Janet Sisterson Ph.D. Telephone: (617) 724-1942

Northeast Proton Therapy Center Fax: (617) 724-9532

Massachusetts General Hospital E-mail: jsisterson@partners.org

Boston MA 02114 jsisterson@partners.org

Articles for the newsletter can be short but should NOT exceed two pages in length. The best way to send an article is by computer. If you mail or fax an article, remember that I scan them into the computer so I need a good clean copy of any figures.

PLEASE, when you send me a file by computer GIVE IT AN UNIQUE TITLE that will indicate to me the source of the article. You have no idea how many files I have on my computer that are called ptles24.doc or something similar!!

  

PTCOG BUSINESS and FUTURE PTCOG MEETINGS

Chair: Michael Goitein

Secretary: Janet Sisterson

Department of Radiation Oncology

Massachusetts General Hospital

Boston MA 02114

 

Northeast Proton Therapy Center

Massachusetts General Hospital

Boston MA 02114

 

Steering Committee Members

USA

Europe

Russia

Japan

South Africa

W. Chu

U. Amaldi

V. Khoroshkov

K. Kawachi

D. Jones

M. Goitein

H. Blattmann

 

H. Tsujii

 

D. Miller

J.-L. Habrand

 

 

 

J. Sisterson

G. Munkel

 

 

 

James Slater

E. Pedroni

 

 

 

A. Smith

A. Wambersie

 

 

 

H. D. Suit

 

 

 

 

L. Verhey

 

 

 

 

  

The times and locations of the next PTCOG meetings are as follows:-

 

PTCOG XXXI

 

Bloomington, IN, USA

October 11 - 13 1999

PTCOG XXXII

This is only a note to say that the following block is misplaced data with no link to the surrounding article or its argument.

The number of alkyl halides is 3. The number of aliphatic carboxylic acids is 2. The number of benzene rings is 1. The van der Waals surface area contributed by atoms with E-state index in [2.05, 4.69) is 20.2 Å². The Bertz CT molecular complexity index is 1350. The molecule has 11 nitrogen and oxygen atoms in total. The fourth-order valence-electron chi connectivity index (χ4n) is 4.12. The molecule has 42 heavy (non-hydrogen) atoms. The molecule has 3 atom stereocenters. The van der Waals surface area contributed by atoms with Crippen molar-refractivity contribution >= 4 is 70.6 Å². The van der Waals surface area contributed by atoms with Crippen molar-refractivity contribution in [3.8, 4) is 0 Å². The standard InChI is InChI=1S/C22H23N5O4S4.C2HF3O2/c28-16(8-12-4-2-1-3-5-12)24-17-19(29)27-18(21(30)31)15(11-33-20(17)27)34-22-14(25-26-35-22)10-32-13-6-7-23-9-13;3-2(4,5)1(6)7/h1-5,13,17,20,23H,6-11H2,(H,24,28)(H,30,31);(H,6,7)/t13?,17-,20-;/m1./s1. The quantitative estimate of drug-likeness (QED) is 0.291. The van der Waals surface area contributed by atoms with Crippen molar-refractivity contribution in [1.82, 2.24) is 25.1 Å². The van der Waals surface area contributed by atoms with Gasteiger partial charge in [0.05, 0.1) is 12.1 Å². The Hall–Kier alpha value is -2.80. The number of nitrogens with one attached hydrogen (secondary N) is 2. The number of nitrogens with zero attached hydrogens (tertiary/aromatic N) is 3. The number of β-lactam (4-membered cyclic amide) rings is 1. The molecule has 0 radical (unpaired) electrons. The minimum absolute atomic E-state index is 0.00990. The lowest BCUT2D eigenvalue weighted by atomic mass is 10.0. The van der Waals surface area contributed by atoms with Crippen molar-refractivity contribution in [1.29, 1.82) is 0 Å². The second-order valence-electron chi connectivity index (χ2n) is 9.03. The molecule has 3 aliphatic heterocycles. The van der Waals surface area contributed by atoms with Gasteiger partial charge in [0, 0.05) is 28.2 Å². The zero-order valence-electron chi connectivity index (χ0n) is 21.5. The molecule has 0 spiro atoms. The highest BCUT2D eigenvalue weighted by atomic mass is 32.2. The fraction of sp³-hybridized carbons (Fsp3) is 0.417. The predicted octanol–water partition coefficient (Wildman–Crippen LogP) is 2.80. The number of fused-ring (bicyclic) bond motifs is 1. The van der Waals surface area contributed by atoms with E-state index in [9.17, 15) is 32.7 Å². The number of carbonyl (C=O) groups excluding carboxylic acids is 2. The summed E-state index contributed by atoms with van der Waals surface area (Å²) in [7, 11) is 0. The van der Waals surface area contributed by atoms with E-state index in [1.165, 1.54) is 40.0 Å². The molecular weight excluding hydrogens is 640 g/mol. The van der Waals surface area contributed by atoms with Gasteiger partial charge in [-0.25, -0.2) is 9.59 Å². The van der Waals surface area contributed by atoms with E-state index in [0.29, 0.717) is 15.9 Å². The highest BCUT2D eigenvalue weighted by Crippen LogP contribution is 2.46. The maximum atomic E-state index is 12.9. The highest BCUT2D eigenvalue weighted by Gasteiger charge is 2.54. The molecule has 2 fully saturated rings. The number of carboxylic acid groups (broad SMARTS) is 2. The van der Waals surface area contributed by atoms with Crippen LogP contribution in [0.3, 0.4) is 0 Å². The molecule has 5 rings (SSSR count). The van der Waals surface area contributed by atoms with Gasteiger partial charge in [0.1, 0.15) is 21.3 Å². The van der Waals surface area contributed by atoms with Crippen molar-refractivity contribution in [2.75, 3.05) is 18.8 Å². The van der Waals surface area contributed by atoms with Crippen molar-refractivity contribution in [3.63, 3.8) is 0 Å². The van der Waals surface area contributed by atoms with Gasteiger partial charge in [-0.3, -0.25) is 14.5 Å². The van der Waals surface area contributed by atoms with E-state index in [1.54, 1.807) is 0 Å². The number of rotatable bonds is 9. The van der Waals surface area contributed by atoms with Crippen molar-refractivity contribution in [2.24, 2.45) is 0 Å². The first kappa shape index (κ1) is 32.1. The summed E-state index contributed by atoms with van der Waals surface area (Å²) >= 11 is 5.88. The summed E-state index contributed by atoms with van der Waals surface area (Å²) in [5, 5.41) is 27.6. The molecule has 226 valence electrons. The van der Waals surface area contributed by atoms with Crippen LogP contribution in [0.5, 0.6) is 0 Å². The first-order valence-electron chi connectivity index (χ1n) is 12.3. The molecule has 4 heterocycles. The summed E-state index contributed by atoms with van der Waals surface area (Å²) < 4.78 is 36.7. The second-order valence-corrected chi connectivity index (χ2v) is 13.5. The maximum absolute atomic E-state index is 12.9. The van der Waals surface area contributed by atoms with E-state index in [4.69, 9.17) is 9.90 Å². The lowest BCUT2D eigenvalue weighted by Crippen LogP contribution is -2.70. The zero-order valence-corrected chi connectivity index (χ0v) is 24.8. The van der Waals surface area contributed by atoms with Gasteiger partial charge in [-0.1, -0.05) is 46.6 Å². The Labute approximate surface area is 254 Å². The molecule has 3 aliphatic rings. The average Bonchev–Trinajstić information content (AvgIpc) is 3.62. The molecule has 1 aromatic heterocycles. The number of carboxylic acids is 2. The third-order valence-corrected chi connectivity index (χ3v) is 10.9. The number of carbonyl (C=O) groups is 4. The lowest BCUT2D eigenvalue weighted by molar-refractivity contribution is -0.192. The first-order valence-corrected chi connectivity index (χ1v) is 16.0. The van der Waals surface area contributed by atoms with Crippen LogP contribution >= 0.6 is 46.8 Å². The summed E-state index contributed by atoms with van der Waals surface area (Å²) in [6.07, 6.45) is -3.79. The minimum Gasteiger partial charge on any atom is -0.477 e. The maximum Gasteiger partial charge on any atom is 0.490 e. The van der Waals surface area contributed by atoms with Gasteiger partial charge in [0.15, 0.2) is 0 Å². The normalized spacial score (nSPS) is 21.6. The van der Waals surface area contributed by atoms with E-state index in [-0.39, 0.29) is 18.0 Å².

Uppsala, Sweden

April 16 - 19 2000

PTCOG XXXIII

 

host TERA; Lake Maggiore, Italy

 

?

  

Summary of the Steering Committee Meeting,

Tuesday April 13 1999, Cape Town, South Africa.

Present: K. Kawachi, H. Tsujii, E. Pedroni, F.-J. Prott, C. Bloch, D. Jones, W. Chu, D. Pistenmaa, N. Tilly, S. Lorin. J.-L. Habrand, J. Sisterson.

1) Future meetings:

Definite Tentative

Fall 1999: Indiana, USA. Fall 2000: TERA; Lake Maggiore, Italy.

Spring 2000: Uppsala, Sweden Spring 2001: Boston, USA

Fall 2001: Tsukuba, Japan

Spring 2002: Berlin, Germany

2) Organizing a focus session at a PTCOG meeting: This topic provoked much discussion. Eros Pedroni commented that nobody responded to his request for help which he published in Particles. After much discussion of the difficulties encountered by people who had organized such sessions, it was recommended that there should be a maximum of two focus sessions or workshops at each PTCOG meeting; one biological/medical and one physics/engineering. The chairperson for the focus session would arrange for one keynote speaker, organize the contributed papers and make sure that there was lots of time for discussion.

3) Topics for focus sessions: Many topics were suggested.

For the Indiana meeting, the focus sessions proposed were:

  • Beam delivery and gantry design;
  • Radiosurgery.
  • A round table discussion on intensity modulated proton and photon therapies.

For the Uppsala meeting, the proposed focus sessions were:

  • Radiobiology
  • Beam scanning.

Other suggested topics for focus sessions were;

  • What is the usefulness of a gantry in the clinical situation?